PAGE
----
It’s pretty easy to be brought up short when a client or boss comes out with something valid and challenging in an area of technical or specialized knowledge where you thought they were… well, kind of clueless.
It upsets the balance of power that you often find in these relationships: yes, they’re paying you, but you have some knowledge or skill they need. That can mean they defer to your experience or judgement, that you have a peer-to-peer relationship, or at least that they keep signing the paycheques.
So when you’ve been explaining that when you move the mouse like so that the cursor moves in just the same way, and the client/boss replies with a particularly penetrating insight into the relative virtues of the GPL over the BSD license, or the finer points of a media buying strategy… it can be tempting to try to rebalance the scales. A little bafflegab, a few intimidating acronyms, one or two references to polarizing the forward sensor array and rerouting power through the aft warp conduits, and guru status can be yours again.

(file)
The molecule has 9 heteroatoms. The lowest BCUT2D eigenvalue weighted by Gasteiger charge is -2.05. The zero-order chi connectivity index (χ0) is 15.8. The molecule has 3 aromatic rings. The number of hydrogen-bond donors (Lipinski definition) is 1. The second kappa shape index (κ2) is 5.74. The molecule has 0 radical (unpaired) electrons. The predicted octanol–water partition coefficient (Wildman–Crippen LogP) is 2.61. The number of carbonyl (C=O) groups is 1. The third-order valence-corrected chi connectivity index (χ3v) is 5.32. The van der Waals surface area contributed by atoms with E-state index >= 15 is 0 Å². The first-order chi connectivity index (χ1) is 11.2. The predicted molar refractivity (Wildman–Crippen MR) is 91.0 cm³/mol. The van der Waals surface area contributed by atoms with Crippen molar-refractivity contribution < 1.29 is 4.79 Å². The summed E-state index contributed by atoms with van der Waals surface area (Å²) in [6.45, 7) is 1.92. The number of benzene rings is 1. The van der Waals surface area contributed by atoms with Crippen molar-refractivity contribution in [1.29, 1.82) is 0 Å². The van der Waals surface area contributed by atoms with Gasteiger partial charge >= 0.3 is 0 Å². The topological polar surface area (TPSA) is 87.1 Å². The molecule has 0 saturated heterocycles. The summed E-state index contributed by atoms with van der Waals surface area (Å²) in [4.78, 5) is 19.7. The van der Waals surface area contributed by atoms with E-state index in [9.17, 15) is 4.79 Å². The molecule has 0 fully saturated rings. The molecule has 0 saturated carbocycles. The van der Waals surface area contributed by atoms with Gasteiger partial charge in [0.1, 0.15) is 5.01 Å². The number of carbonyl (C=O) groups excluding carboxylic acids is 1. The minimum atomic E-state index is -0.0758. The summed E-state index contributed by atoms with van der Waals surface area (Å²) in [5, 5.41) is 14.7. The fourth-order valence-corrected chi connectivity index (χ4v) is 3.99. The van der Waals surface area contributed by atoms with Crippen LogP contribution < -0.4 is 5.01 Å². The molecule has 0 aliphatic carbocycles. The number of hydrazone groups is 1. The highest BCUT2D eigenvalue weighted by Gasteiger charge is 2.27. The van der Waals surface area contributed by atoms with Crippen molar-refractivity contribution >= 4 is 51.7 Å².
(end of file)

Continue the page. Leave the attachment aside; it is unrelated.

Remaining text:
But I’m not a fan of that approach. You could be caught out, for one thing. More important, it’s actually great when clients or employers understand the work you do. They become more effective advocates within the organization for it; they have more efficient and more interesting conversations with you; and you really can benefit from their ideas and inspiration. Honest.
What? You don’t believe me? You think you know better? Well, maybe come back once you’ve decompiled a positronic axial topography by hand in the middle of a graviton particle beam – then we’ll talk.